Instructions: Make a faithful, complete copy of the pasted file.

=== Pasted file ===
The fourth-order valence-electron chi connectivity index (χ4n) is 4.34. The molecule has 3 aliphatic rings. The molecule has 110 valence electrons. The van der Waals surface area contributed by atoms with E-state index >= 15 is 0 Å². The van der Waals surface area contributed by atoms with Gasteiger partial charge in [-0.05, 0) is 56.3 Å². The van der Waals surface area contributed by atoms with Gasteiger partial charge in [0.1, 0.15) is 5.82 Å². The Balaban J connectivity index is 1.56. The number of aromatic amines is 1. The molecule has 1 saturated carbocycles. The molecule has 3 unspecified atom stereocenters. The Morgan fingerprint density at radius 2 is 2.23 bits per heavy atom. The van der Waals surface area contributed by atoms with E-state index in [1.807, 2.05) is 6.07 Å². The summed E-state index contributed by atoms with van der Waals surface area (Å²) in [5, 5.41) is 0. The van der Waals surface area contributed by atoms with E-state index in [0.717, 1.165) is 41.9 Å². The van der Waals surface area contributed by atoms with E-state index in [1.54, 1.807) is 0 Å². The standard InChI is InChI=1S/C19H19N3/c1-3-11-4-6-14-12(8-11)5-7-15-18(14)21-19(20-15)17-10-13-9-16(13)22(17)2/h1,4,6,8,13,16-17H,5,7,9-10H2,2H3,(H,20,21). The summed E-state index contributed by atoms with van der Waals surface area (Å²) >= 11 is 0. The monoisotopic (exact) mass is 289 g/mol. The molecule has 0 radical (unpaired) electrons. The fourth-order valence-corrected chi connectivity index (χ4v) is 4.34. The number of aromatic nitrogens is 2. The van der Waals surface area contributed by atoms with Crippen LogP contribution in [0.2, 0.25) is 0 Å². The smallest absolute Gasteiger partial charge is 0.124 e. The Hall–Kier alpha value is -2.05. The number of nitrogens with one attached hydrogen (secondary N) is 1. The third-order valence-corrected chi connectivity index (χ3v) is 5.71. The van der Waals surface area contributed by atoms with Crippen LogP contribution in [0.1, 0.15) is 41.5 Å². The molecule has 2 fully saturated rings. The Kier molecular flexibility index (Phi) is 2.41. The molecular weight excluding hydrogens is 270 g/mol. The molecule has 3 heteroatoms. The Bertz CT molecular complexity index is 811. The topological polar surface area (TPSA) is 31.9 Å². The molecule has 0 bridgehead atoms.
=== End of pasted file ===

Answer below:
The fourth-order valence-electron chi connectivity index (χ4n) is 4.34. The molecule has 3 aliphatic rings. The molecule has 110 valence electrons. The van der Waals surface area contributed by atoms with E-state index >= 15 is 0 Å². The van der Waals surface area contributed by atoms with Gasteiger partial charge in [-0.05, 0) is 56.3 Å². The van der Waals surface area contributed by atoms with Gasteiger partial charge in [0.1, 0.15) is 5.82 Å². The Balaban J connectivity index is 1.56. The number of aromatic amines is 1. The molecule has 1 saturated carbocycles. The molecule has 3 unspecified atom stereocenters. The Morgan fingerprint density at radius 2 is 2.23 bits per heavy atom. The van der Waals surface area contributed by atoms with E-state index in [1.807, 2.05) is 6.07 Å². The summed E-state index contributed by atoms with van der Waals surface area (Å²) in [5, 5.41) is 0. The van der Waals surface area contributed by atoms with E-state index in [0.717, 1.165) is 41.9 Å². The van der Waals surface area contributed by atoms with E-state index in [1.54, 1.807) is 0 Å². The standard InChI is InChI=1S/C19H19N3/c1-3-11-4-6-14-12(8-11)5-7-15-18(14)21-19(20-15)17-10-13-9-16(13)22(17)2/h1,4,6,8,13,16-17H,5,7,9-10H2,2H3,(H,20,21). The summed E-state index contributed by atoms with van der Waals surface area (Å²) >= 11 is 0. The monoisotopic (exact) mass is 289 g/mol. The molecule has 0 radical (unpaired) electrons. The fourth-order valence-corrected chi connectivity index (χ4v) is 4.34. The number of aromatic nitrogens is 2. The van der Waals surface area contributed by atoms with Crippen LogP contribution in [0.2, 0.25) is 0 Å². The smallest absolute Gasteiger partial charge is 0.124 e. The Hall–Kier alpha value is -2.05. The number of nitrogens with one attached hydrogen (secondary N) is 1. The third-order valence-corrected chi connectivity index (χ3v) is 5.71. The van der Waals surface area contributed by atoms with Crippen LogP contribution in [0.1, 0.15) is 41.5 Å². The molecule has 2 fully saturated rings. The Kier molecular flexibility index (Phi) is 2.41. The molecular weight excluding hydrogens is 270 g/mol. The molecule has 3 heteroatoms. The Bertz CT molecular complexity index is 811. The topological polar surface area (TPSA) is 31.9 Å². The molecule has 0 bridgehead atoms.